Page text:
/System/Library/Frameworks/ApplicationServices.framework/Versions/A/ApplicationServices (compatibility version 1.0.0, current version 48.0.0)
  /System/Library/Frameworks/AppKit.framework/Versions/C/AppKit (compatibility version 45.0.0, current version 1265.21.0)
  /System/Library/Frameworks/CoreServices.framework/Versions/A/CoreServices (compatibility version 1.0.0, current version 59.0.0)
  /usr/local/lib/QtGui.framework/Versions/4/QtGui (compatibility version 4.8.0, current version 4.8.6)
  /usr/local/lib/QtCore.framework/Versions/4/QtCore (compatibility version 4.8.0, current version 4.8.6)
  /usr/lib/libssl.0.9.8.dylib (compatibility version 0.9.8, current version 50.0.0)
  /usr/lib/libcrypto.0.9.8.dylib (compatibility version 0.9.8, current version 50.0.0)
  /usr/lib/libc++.1.dylib (compatibility version 1.0.0, current version 120.0.0)
  /usr/lib/libSystem.B.dylib (compatibility version 1.0.0, current version 1197.1.1)
  /System/Library/Frameworks/CoreFoundation.framework/Versions/A/CoreFoundation (compatibility version 150.0.0, current version 855.17.0)
  /usr/lib/libobjc.A.dylib (compatibility version 1.0.0, current version 228.0.0)
 

Better? Better! We still have some of the /usr/local/ though... And I wouldn't trust those SSL versions either. Even though they're OSX provided ones, they're quite old... and who knows when will Apple decide to replace them with newer ones completely? Luckily we can somewhat bind and provide those library files together with our .app here.
In order to do so, create an extra subdirectory in our .app/Contents/ and name it Frameworks (for example). Then just copy there the untrusted libraries and library directories (parts of Qt):

$ mkdir netcoin-qt.app/Contents/Frameworks
$ cp -r /usr/local/Cellar/qt/4.8.6/Frameworks/QtGui.framework netcoin-qt.app/Contents/Frameworks/
$ cp -r /usr/local/Cellar/qt/4.8.6/Frameworks/QtCore.framework netcoin-qt.app/Contents/Frameworks/
$ cp /usr/lib/libssl.0.9.8.dylib netcoin-qt.app/Contents/Frameworks/
$ cp /usr/lib/libcrypto.0.9.8.dylib netcoin-qt.app/Contents/Frameworks/
$ ls -l netcoin-qt.app/Contents/Frameworks/
total 6240
drwxr-xr-x  8 Kyeno  staff      272 Aug 29 05:45 QtCore.framework
drwxr-xr-x  9 Kyeno  staff      306 Aug 29 05:44 QtGui.framework
-rwxr-xr-x  1 Kyeno  staff  2590960 Aug 29 05:46 libcrypto.0.9.8.dylib
-rwxr-xr-x  1 Kyeno  staff   600288 Aug 29 05:45 libssl.0.9.8.dylib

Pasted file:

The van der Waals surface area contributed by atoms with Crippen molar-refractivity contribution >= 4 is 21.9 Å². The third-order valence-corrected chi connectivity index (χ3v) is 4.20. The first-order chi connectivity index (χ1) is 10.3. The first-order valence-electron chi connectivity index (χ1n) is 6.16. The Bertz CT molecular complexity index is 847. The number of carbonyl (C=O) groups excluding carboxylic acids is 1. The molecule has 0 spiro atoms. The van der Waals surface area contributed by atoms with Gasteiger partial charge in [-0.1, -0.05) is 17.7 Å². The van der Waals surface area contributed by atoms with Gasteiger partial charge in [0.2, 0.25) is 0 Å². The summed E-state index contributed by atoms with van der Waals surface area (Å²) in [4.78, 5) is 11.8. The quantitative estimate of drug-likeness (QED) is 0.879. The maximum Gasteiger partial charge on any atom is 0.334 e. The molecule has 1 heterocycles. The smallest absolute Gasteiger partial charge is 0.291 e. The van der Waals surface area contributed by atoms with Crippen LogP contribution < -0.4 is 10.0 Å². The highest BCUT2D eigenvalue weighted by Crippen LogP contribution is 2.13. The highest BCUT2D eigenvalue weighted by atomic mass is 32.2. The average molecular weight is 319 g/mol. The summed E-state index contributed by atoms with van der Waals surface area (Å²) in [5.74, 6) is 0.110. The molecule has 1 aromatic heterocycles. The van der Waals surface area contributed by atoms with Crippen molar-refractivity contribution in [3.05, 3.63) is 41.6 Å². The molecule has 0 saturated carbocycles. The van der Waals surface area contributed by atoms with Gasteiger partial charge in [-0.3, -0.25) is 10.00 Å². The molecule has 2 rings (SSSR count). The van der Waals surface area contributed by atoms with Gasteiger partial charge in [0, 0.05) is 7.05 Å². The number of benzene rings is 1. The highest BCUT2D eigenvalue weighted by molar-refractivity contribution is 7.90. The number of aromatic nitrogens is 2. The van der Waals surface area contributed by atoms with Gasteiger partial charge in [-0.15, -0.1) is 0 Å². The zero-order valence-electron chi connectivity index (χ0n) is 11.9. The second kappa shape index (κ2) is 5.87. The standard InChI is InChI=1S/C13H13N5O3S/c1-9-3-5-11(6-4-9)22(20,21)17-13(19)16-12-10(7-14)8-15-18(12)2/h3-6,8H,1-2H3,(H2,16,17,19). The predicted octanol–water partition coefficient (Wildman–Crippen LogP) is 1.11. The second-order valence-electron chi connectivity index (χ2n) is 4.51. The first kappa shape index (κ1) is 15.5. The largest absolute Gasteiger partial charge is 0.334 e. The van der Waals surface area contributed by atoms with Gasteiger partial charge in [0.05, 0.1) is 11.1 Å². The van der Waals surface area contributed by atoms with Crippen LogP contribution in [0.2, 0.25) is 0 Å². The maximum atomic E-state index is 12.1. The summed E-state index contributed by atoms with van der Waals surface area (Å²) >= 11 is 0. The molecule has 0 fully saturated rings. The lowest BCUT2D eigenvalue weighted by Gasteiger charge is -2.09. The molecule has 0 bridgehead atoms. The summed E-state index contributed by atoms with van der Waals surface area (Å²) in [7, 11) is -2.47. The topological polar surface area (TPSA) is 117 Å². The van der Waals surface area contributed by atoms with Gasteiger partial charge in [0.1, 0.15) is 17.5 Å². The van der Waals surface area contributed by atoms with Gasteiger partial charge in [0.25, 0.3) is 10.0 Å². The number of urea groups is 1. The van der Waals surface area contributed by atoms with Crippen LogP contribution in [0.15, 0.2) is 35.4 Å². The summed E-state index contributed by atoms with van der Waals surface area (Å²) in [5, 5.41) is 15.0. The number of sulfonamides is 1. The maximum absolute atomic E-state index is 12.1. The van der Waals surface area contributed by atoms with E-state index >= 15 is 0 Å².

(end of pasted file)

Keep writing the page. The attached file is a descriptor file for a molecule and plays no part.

Then just change working directory to the one where our binary is and modify the linking paths using the install_name_tool and the @executable_path variable available in OSX' linker. Make sure you enter full library paths as first argument; ones previously provided by otool:

$ cd netcoin-qt.app/Contents/MacOS/
$ install_name_tool -change /usr/local/lib/QtGui.framework/Versions/4/QtGui @executable_path/../Frameworks/QtGui.framework/Versions/4/QtGui netcoin-qt
$ install_name_tool -change /usr/local/lib/QtCore.framework/Versions/4/QtCore @executable_path/../Frameworks/QtCore.framework/Versions/4/QtCore netcoin-qt
$ install_name_tool -change /usr/lib/libssl.0.9.8.dylib @executable_path/../Frameworks/libssl.0.9.8.dylib netcoin-qt
$ install_name_tool -change /usr/lib/libcrypto.0.9.8.dylib @executable_path/../Frameworks/libcrypto.0.9.8.dylib netcoin-qt
 

Our final result should be a fully portable OSX 10.9 app:

$ otool -L netcoin-qt
netcoin-qt:
  /System/Library/Frameworks/Foundation.framework/Versions/C/Foundation (compatibility version 300.0.0, current version 1056.13.0)
  /System/Library/Frameworks/ApplicationServices.framework/Versions/A/ApplicationServices (compatibility version 1.0.0, current version 48.0.0)
  /System/Library/Frameworks/AppKit.framework/Versions/C/AppKit (compatibility version 45.0.0, current version 1265.21.0)
  /System/Library/Frameworks/CoreServices.framework/Versions/A/CoreServices (compatibility version 1.0.0, current version 59.0.0)
  @executable_path/../Frameworks/QtGui.framework/Versions/4/QtGui (compatibility version 4.8.0, current version 4.8.6)
  @executable_path/../Frameworks/QtCore.framework/Versions/4/QtCore (compatibility version 4.8.0, current version 4.8.6)
  @executable_path/../Frameworks/libssl.0.9.8.dylib (compatibility version 0.9.8, current version 50.0.0)
  @executable_path/../Frameworks/libcrypto.0.9.8.dylib (compatibility version 0.9.8, current version 50.0.0)
  /usr/lib/libc++.1.dylib (compatibility version 1.0.0, current version 120.0.0)
  /usr/lib/libSystem.B.dylib (compatibility version 1.0.0, current version 1197.1.1)
  /System/Library/Frameworks/CoreFoundation.framework/Versions/A/CoreFoundation (compatibility version 150.0.0, current version 855.17.0)
  /usr/lib/libobjc.A.dylib (compatibility version 1.0.0, current version 228.0.0)
 

You now should be able to compress the .app directory and distribute it to other people safely.

Support

If you like my compiles and advices - please donate my work so it can evolve. Thank you!

BitCoin: 1LmCoXUpaf7fsqZMWAkp16u9EkDL5RaPKP
Feathercoin: 6hnR73kP6p6YAKg7XXrMg3eQdSitCWcjTh
Netcoin: nPkw3h2cyEV4s2gM8SVkeyfd3yM7ZLZB8p


© 2014 Maciej 'Kyeno' Taranienko